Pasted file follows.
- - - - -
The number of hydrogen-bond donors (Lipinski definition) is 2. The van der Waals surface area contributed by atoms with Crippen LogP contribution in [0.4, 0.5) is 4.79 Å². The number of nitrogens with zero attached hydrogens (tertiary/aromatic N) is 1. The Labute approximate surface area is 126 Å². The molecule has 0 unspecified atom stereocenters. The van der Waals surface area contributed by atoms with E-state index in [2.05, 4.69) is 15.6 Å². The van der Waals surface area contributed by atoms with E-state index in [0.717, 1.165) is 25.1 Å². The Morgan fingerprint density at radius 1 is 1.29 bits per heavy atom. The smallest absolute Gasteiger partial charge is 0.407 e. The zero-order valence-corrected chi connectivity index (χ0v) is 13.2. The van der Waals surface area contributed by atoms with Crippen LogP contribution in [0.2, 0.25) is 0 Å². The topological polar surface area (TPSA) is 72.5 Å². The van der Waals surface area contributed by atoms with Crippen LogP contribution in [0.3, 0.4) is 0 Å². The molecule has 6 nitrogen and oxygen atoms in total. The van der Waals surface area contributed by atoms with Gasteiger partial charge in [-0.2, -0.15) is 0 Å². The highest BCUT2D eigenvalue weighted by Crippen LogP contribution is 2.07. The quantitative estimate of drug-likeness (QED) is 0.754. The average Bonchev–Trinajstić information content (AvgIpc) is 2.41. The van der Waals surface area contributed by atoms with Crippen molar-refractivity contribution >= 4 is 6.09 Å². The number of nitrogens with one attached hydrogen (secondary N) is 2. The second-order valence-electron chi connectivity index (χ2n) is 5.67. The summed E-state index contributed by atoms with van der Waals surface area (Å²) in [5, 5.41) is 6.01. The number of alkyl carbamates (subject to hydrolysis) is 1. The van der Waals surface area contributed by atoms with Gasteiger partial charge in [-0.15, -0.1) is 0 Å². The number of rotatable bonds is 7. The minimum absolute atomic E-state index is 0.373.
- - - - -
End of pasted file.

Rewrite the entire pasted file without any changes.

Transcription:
The number of hydrogen-bond donors (Lipinski definition) is 2. The van der Waals surface area contributed by atoms with Crippen LogP contribution in [0.4, 0.5) is 4.79 Å². The number of nitrogens with zero attached hydrogens (tertiary/aromatic N) is 1. The Labute approximate surface area is 126 Å². The molecule has 0 unspecified atom stereocenters. The van der Waals surface area contributed by atoms with E-state index in [2.05, 4.69) is 15.6 Å². The van der Waals surface area contributed by atoms with E-state index in [0.717, 1.165) is 25.1 Å². The Morgan fingerprint density at radius 1 is 1.29 bits per heavy atom. The smallest absolute Gasteiger partial charge is 0.407 e. The zero-order valence-corrected chi connectivity index (χ0v) is 13.2. The van der Waals surface area contributed by atoms with Crippen LogP contribution in [0.2, 0.25) is 0 Å². The topological polar surface area (TPSA) is 72.5 Å². The van der Waals surface area contributed by atoms with Crippen LogP contribution in [0.3, 0.4) is 0 Å². The molecule has 6 nitrogen and oxygen atoms in total. The van der Waals surface area contributed by atoms with Gasteiger partial charge in [-0.2, -0.15) is 0 Å². The highest BCUT2D eigenvalue weighted by Crippen LogP contribution is 2.07. The quantitative estimate of drug-likeness (QED) is 0.754. The average Bonchev–Trinajstić information content (AvgIpc) is 2.41. The van der Waals surface area contributed by atoms with Crippen molar-refractivity contribution >= 4 is 6.09 Å². The number of nitrogens with one attached hydrogen (secondary N) is 2. The second-order valence-electron chi connectivity index (χ2n) is 5.67. The summed E-state index contributed by atoms with van der Waals surface area (Å²) in [5, 5.41) is 6.01. The number of alkyl carbamates (subject to hydrolysis) is 1. The van der Waals surface area contributed by atoms with Gasteiger partial charge in [-0.15, -0.1) is 0 Å². The number of rotatable bonds is 7. The minimum absolute atomic E-state index is 0.373.